Gallery: 2022 Indy Cylinder Heads Chrysler Performance Trade Show & Swap Meet


Indy Cylinder Heads’ 27th annual Chrysler Performance Trade Show and Parts Swap Meet landed in Indianapolis on March 4 and 5 as maskless Mopar mania overtook the Indiana State Fairgrounds. The event’s first go at a Friday/Saturday schedule seemed as successful as ever with throngs of enthusiasts teeming with winter wish lists.

Vendors took to the spaces with a surprising number of in-stock items to quench even the speediest of thirsts. Inundated in aluminum, Indy’s own area was impressive, showcasing a number of take-it-home-today intake and cylinder head packages. A quartet of man-sized motors were wheels-down and ready to roll, led by a complete 528 Hemi that put down 620 horses on pump gas.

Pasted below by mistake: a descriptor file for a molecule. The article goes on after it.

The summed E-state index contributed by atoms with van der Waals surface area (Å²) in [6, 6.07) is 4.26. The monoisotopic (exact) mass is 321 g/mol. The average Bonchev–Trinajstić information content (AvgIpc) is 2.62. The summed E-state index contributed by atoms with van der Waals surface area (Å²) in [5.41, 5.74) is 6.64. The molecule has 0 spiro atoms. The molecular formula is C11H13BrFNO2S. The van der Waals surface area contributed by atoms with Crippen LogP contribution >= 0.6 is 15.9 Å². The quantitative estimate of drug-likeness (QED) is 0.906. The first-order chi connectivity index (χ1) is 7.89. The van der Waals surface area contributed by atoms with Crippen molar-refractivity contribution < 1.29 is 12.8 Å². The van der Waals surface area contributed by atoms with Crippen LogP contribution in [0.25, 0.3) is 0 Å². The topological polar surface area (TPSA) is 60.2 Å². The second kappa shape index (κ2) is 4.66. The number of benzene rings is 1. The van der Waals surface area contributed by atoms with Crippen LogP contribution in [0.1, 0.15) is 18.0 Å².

Other usual suspects included ECS Exhaust, Stephens Performance, and A&A Transmissions while Extreme Sportswear had all the officially-licensed apparel on hand with threads bearing the big blue M on T-shirts, hoodies, and hats.

Hughes Engines had their typical corner spot with Mr. Dave Hughes himself preaching from his performance pulpit during a smattering of seminars on cylinder heads and camshaft science. Some of their latest Gen III Hemi goodies were on display, like a Manley double roller timing chain set and assembled heads. A big block gave up its pistons to be part of a cutaway girdle display that it probably needed before being downsized for show duty.